This chapter considers the risks and benefits of AI in higher education. It argues that AI will not, should not, and, indeed, cannot replace the teacher, because of what is (for now at least) unique to the teacher: namely, her humanity. The idea is simple: to secure good education into the future, one must take advantage of teachers’ uniquely human expertise. State-of-the-art AI applications cannot be bodily present in the same way as human teachers, nor teach existential reflection, norms and values, or a sense of self, history, and society.


Contemporary education is in danger of losing that idea, expressed in Humboldt (1810/2002), Schleiermacher (1808/1991), Newman (1852/1996), Habermas (1987) and MacIntyre (2009), of the university as an autonomous, communal, intellectual space for scholars. The present chapter addresses the correlation between historical ideas of the university and pedagogies of learning but resists the easy pessimistic assumption that learners are contemporarily being reduced to elements in the reproduction of symbolic capital. It instead proposes an optimistic opportunity for learners to respond to changing material pressures in a socially autonomous way through an innovative pedagogical technique. Practices that manifest interdisciplinary, enquiry-based learning and are no longer dependent on outmoded individualistic modes of subjectivity are required in order to sustain an appropriate understanding of the autonomy of places of higher learning, as opposed to the ideological understanding of the autonomy of the individual. The main claim made in these pages is that, in order to protect the virtues of higher learning, the role of the lecturer needs to develop from that of expert, bastion or guardian of knowledge to that of steward or facilitator and the role of student needs to become more independent and productive through guerrilla, group-assessed context-based courses.


Higher education has struggled to find, implement, and adopt technology that is transformative to the learning experience. Most systems are disparate, old, data-poor, and heavily nuanced platforms with few champions and many detractors. At the same time, the process of learning, which is the ultimate goal of the institution’s students, does not leverage what we know about the brain, learning science, and more. However, all of these problems can be overcome if leaders and champions create learning technologies that are holistic to the student experience while assuring deep integration with other systems. This is how student success initiatives can be improved, at scale, and see technology assisting leaders.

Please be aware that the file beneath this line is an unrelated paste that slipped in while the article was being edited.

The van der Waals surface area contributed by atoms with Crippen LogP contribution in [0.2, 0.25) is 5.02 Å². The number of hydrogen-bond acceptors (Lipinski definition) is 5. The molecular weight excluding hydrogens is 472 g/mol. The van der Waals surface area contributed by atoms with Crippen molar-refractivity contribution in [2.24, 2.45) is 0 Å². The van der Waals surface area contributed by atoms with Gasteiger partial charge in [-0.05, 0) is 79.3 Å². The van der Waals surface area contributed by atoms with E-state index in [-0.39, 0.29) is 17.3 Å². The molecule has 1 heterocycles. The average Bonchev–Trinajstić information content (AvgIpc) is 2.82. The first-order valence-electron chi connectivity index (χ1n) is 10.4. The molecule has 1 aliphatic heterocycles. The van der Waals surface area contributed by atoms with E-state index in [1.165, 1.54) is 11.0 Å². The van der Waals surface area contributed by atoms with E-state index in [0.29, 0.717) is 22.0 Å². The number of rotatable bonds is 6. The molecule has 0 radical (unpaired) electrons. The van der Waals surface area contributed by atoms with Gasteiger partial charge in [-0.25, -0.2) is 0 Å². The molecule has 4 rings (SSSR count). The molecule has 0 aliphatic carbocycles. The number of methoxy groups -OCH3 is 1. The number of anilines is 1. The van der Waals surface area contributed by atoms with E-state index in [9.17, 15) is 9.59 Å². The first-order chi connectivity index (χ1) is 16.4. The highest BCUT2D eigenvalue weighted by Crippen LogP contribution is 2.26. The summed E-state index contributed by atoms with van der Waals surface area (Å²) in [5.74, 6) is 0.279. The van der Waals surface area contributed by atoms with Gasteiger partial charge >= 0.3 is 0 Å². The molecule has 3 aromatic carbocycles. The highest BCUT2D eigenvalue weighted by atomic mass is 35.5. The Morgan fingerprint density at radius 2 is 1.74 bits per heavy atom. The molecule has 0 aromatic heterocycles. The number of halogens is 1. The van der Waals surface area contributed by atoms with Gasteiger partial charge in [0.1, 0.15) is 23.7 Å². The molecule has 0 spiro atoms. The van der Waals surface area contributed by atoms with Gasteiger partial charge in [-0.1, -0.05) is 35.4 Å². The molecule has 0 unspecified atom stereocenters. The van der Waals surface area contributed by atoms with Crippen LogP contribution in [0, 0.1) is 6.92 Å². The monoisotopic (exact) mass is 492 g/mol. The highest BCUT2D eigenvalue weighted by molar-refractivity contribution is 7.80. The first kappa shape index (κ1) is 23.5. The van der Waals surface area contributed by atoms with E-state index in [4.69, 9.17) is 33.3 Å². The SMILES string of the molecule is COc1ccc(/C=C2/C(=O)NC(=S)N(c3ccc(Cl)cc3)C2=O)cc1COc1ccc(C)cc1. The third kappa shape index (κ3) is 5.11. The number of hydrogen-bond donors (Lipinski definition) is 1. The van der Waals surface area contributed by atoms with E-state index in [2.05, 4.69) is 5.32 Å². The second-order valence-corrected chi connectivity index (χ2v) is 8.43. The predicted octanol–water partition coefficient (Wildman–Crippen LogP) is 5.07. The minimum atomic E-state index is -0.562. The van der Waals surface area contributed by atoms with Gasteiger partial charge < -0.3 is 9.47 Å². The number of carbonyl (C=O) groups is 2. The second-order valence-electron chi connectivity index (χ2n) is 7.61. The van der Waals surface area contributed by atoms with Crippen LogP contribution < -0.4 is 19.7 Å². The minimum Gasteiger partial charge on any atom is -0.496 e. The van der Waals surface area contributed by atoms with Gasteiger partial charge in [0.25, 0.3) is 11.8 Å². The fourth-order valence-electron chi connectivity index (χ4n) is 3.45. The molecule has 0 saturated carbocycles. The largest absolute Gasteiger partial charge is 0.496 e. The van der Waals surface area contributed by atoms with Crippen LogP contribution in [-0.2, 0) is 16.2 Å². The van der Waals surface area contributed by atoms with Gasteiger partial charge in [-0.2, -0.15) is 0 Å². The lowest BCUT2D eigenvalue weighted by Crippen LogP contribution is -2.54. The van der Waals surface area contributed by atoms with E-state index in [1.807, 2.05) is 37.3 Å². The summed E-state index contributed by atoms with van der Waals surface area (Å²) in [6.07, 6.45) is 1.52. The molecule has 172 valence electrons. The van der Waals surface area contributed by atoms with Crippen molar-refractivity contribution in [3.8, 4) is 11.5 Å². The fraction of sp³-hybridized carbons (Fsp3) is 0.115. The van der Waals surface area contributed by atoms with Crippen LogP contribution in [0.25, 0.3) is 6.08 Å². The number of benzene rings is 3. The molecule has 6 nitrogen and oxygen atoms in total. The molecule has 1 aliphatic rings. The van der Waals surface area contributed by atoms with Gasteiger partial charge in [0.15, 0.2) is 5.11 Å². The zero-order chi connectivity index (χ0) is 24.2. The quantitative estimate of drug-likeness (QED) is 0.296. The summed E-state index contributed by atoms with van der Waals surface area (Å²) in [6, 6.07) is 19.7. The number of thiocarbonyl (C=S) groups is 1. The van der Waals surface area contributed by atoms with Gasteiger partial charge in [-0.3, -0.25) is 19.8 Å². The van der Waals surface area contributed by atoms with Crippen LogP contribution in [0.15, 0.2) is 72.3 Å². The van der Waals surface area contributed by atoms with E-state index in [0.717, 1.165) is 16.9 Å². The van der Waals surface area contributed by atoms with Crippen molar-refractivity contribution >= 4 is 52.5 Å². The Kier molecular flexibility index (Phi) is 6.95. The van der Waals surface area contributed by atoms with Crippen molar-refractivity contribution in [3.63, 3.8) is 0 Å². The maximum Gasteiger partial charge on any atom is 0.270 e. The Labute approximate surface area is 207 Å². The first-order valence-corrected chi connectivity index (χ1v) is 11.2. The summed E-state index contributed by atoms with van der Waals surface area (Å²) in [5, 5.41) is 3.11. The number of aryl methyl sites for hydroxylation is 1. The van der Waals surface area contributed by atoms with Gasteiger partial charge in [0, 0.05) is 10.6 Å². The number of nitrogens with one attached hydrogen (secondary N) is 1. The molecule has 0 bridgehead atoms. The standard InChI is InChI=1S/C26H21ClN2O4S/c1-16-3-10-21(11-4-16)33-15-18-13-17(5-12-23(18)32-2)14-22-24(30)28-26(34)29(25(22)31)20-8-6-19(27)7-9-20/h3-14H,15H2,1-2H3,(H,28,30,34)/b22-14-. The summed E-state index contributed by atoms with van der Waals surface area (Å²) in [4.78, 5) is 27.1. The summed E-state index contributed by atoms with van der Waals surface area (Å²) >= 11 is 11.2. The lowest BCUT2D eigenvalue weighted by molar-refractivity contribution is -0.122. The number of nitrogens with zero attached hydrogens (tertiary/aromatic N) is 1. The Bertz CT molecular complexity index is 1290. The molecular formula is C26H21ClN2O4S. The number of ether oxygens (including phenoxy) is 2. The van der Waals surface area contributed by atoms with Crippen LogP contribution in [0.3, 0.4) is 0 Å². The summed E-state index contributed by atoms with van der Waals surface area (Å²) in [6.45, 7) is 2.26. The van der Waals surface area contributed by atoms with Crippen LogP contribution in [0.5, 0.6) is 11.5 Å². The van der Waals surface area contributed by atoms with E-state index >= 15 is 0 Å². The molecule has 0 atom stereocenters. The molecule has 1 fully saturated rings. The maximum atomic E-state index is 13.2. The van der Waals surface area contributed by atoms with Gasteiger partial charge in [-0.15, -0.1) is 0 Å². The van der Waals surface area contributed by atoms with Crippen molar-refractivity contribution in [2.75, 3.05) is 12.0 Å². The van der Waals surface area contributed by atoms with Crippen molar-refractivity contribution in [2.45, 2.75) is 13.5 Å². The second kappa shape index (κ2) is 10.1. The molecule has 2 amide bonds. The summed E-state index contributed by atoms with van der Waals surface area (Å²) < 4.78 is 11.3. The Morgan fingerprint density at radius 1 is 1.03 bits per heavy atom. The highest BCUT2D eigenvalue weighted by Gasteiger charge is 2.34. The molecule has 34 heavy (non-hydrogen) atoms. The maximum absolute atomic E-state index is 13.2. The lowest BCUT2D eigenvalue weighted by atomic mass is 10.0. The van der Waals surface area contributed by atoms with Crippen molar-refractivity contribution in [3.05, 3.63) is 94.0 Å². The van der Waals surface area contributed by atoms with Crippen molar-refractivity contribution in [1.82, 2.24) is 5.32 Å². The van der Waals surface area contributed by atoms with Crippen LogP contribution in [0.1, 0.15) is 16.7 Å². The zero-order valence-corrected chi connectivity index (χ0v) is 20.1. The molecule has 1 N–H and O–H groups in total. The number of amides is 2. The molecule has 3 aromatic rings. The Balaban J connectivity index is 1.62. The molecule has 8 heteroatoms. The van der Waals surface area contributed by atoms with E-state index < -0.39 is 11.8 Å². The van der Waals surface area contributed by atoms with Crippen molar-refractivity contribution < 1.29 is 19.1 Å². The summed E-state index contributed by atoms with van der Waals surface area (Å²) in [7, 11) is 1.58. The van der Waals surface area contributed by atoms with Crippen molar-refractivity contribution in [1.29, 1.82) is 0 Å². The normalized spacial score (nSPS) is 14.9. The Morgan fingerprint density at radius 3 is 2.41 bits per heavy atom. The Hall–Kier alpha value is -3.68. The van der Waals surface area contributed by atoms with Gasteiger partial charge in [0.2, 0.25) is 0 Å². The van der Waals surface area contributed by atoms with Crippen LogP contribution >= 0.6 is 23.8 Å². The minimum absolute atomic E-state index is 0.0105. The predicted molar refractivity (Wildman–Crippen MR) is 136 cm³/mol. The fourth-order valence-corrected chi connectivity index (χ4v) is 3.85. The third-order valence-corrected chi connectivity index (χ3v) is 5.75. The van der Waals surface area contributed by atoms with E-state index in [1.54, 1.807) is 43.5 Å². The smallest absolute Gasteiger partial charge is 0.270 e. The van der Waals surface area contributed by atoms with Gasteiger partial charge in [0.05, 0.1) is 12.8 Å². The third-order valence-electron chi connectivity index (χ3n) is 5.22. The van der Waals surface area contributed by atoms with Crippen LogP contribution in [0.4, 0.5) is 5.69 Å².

Leveraging case studies of exemplar teaching, learning, technological, and data strategies by which to empower people and connect analytics, this chapter seeks to provide tangible ways by which to deliver “best” learning from a holistic perspective. The problems facing higher education and consistently presented in the media can be overcome with smarter, more connected solutions, such as the ones described in this chapter.

Part II: Emerging Technologies in Pedagogy


The Hellenic Open University (HOU) has recently ‘crossed the Rubicon’ into the e-learning era, offering learners the opportunity to attend online classes. For the teaching personnel, the specific change initiative involved stress-generating issues, associated with the ability to use new technologies and tools, and apply online active learning methods and techniques, as well as with issues related to e-learning effectiveness and self-efficacy. On these grounds, a qualitative study was conducted seeking to investigate academics’ views about the challenges they faced, influencing the implementation and effectiveness of online classes. Fifteen semi-structured interviews were conducted with randomly selected academics who taught online classes. The data of the interviews underwent a three-level qualitative analysis, following the ‘grounded theory’ methodology. Besides the limitations inherent in the study, the important point was that it enabled important aspects of issues related to design and delivery of effective online courses to be highlighted. The findings of this study clearly depicted the need to support academic staff on multiple levels in their endeavour to implement online courses.